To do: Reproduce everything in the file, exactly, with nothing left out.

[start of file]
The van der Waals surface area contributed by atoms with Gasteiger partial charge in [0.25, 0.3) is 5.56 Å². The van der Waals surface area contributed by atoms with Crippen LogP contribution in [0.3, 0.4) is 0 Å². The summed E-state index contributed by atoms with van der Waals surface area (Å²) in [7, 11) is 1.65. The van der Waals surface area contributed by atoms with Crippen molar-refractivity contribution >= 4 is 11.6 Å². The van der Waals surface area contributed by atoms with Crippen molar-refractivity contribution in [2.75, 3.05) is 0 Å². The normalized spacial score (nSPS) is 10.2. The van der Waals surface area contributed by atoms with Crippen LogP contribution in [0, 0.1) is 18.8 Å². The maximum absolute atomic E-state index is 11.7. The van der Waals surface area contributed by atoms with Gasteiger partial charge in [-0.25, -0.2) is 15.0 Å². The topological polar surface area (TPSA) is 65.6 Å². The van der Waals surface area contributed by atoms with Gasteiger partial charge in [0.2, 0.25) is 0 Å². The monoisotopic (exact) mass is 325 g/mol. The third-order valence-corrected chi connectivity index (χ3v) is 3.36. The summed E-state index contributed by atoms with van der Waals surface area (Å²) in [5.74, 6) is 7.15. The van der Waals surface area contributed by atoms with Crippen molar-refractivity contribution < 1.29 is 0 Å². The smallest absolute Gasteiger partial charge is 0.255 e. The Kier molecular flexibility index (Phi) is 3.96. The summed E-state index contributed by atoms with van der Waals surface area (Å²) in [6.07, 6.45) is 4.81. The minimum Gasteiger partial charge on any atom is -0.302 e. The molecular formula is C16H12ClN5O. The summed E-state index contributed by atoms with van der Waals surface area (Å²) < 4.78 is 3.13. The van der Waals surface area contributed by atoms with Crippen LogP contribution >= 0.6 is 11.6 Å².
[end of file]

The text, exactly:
The van der Waals surface area contributed by atoms with Gasteiger partial charge in [0.25, 0.3) is 5.56 Å². The van der Waals surface area contributed by atoms with Crippen LogP contribution in [0.3, 0.4) is 0 Å². The summed E-state index contributed by atoms with van der Waals surface area (Å²) in [7, 11) is 1.65. The van der Waals surface area contributed by atoms with Crippen molar-refractivity contribution >= 4 is 11.6 Å². The van der Waals surface area contributed by atoms with Crippen molar-refractivity contribution in [2.75, 3.05) is 0 Å². The normalized spacial score (nSPS) is 10.2. The van der Waals surface area contributed by atoms with Crippen LogP contribution in [0, 0.1) is 18.8 Å². The maximum absolute atomic E-state index is 11.7. The van der Waals surface area contributed by atoms with Gasteiger partial charge in [-0.25, -0.2) is 15.0 Å². The topological polar surface area (TPSA) is 65.6 Å². The van der Waals surface area contributed by atoms with Gasteiger partial charge in [0.2, 0.25) is 0 Å². The monoisotopic (exact) mass is 325 g/mol. The third-order valence-corrected chi connectivity index (χ3v) is 3.36. The summed E-state index contributed by atoms with van der Waals surface area (Å²) in [5.74, 6) is 7.15. The van der Waals surface area contributed by atoms with Crippen molar-refractivity contribution < 1.29 is 0 Å². The smallest absolute Gasteiger partial charge is 0.255 e. The Kier molecular flexibility index (Phi) is 3.96. The summed E-state index contributed by atoms with van der Waals surface area (Å²) in [6.07, 6.45) is 4.81. The minimum Gasteiger partial charge on any atom is -0.302 e. The molecular formula is C16H12ClN5O. The summed E-state index contributed by atoms with van der Waals surface area (Å²) < 4.78 is 3.13. The van der Waals surface area contributed by atoms with Crippen LogP contribution >= 0.6 is 11.6 Å².